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Machine Art: Hektor and Danny Rozin's Mirrors

This week I saw a couple of interesting shows: Hektor, the Swiss graffiti-painting robot/installation created by Jürg Lehni, and some of the new mirrors by Danny Rozin.

Hektor is a system for painting with spray cans, using two precisely controlled motors to pull the can back and forth with wires. When I saw Hektor in Tokyo last year, it was using photographic portraits as the source for the imagery. At the Swiss Institute event, mathematical functions conceived by Dexter Sinister were the input, yielding very clear simple Lissajous figures. A great addition, which I had not seen before, was to place microphones next to the control motors, and play back the heavily amplified sounds through powerful speakers. While Hektor was painting, this led to very powerful throbbing/groaning/hissing sounds, clearly connected to the process of painting.

This all took place during “The Big Blowup”, the busiest night of the year for art gallery openings in New York, so there were a lot of people, and something of carnival atmosphere. Here’s David Byrne’s take on it. Later that week, I went to see Danny Rozin’s new works at Bitforms.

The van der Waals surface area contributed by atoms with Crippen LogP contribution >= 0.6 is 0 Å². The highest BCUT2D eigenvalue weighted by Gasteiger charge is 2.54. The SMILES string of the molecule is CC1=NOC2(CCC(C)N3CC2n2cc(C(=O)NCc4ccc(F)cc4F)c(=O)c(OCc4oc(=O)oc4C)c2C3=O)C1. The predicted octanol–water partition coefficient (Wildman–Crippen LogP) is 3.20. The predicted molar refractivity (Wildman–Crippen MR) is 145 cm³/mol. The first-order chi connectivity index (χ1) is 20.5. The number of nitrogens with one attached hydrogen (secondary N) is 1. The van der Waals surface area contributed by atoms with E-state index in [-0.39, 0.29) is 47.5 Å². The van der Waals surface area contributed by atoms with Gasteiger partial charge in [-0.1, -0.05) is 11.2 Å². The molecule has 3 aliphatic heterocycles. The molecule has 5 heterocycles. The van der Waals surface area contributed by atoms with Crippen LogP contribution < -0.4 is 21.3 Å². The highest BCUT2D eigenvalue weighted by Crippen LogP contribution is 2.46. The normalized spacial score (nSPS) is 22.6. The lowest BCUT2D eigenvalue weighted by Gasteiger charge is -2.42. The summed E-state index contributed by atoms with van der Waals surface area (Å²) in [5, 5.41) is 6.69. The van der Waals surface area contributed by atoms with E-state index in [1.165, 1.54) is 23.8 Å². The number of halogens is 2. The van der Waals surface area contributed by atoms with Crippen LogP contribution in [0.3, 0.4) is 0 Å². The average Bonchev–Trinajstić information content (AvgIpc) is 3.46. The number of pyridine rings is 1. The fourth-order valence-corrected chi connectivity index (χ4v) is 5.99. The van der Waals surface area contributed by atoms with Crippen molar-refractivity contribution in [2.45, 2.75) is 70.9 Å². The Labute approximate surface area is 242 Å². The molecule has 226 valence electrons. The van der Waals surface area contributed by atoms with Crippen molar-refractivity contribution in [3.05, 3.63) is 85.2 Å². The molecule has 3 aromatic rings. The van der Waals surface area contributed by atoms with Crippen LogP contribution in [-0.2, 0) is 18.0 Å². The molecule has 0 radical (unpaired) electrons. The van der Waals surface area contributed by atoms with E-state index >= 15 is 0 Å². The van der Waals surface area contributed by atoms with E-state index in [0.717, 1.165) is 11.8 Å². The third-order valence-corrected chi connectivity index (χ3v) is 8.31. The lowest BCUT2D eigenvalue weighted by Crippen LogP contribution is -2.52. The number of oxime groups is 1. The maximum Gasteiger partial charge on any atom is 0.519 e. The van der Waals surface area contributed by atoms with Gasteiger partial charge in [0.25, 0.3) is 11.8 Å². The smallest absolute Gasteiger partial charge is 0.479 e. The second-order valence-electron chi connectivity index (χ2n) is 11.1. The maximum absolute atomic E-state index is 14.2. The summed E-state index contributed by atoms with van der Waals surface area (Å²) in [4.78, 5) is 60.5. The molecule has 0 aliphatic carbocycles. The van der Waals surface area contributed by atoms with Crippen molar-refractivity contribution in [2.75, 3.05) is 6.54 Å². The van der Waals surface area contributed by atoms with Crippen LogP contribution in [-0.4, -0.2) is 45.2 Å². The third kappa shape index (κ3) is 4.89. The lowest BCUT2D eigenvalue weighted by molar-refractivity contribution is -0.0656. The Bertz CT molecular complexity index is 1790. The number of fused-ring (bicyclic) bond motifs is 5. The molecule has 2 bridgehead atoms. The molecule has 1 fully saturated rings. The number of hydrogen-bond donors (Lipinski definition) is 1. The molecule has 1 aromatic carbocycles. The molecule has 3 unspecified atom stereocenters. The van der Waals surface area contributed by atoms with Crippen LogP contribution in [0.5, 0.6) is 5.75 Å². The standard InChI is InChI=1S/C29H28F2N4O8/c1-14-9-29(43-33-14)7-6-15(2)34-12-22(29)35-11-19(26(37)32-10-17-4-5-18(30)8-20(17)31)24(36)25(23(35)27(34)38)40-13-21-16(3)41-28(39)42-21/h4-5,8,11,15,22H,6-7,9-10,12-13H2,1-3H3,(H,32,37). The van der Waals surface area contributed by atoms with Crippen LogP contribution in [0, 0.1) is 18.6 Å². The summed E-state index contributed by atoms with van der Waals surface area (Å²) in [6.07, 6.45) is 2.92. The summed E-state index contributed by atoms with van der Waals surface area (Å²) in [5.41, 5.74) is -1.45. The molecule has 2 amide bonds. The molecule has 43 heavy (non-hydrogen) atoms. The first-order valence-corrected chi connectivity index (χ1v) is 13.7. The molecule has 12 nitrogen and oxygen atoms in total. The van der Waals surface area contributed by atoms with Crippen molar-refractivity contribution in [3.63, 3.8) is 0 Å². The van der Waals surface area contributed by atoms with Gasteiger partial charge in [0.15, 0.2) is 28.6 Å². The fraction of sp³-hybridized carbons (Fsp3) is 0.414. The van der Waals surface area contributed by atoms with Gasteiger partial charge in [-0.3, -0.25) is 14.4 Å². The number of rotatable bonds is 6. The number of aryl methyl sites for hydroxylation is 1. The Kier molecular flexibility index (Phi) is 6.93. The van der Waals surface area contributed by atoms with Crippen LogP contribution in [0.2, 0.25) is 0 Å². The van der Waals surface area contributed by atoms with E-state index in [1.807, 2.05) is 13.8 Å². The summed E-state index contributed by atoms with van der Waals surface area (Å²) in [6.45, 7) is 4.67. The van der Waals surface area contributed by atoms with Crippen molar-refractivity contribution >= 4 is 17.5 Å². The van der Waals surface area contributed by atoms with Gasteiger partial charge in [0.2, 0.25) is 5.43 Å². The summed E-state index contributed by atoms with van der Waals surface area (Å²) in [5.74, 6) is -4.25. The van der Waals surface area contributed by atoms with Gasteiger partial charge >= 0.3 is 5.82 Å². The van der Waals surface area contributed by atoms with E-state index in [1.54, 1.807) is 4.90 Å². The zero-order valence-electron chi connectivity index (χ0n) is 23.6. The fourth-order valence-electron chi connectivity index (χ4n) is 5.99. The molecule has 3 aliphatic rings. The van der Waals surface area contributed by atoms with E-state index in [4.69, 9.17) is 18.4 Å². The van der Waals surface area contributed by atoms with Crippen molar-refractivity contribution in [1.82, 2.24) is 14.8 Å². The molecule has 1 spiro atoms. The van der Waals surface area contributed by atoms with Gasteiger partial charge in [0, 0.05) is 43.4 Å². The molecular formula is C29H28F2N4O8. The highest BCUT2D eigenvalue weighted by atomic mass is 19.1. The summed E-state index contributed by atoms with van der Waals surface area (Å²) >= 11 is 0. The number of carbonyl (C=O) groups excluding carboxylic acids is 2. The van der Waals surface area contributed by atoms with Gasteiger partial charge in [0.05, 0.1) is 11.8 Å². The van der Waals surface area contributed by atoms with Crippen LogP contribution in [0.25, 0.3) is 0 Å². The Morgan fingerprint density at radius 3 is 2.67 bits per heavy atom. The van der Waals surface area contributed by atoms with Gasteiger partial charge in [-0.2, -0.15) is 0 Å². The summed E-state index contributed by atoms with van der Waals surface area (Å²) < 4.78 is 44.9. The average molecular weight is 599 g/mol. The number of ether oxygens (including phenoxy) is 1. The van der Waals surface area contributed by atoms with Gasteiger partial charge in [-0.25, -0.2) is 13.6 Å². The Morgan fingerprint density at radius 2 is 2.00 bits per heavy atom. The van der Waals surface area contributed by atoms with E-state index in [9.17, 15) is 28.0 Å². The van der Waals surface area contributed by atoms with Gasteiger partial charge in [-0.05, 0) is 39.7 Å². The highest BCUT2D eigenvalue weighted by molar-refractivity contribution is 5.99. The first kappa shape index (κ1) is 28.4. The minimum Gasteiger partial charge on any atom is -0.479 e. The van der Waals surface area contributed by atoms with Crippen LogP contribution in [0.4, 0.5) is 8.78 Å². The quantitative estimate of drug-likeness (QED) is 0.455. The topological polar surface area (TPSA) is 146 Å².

Danny specializes in “mirrors”, works that take a live camera input and reflect it back through a variety of innovative, and usually physically intriguing, displays. He showed three new works, the “Peg ” mirror made of wooden pegs, the “Weave” mirror emulating basketwork and a video mirror called “Snow”. I was keen to see his new “Weave Mirror”, since he’d been working on it all summer at ITP and I’d seen it gradually come together. It did not disappoint – the picture below shows me reflected in it, taking a picture:

Both “Hektor” and Rozin’s mirrors have a lot in common: they are carefully crafted works, reflecting considerable engineering input, that also *perform* – they can only be fully appreciated when fully functional. Both of them rely for their impact on transforming their input, and presenting it in an unexpected medium, ie. Hektor takes photographs and math functions, and paints them as graffiti; Danny’s mirrors take a video input and show them using wooden blocks, slices of parchment, etc.

It would be interesting to see both works interpret the same input, and see what they come up with. After all, Hektor’s Tokyo show (portraits) was a kind of very slow mirror. Danny’s pieces can represent any input – not just live video.

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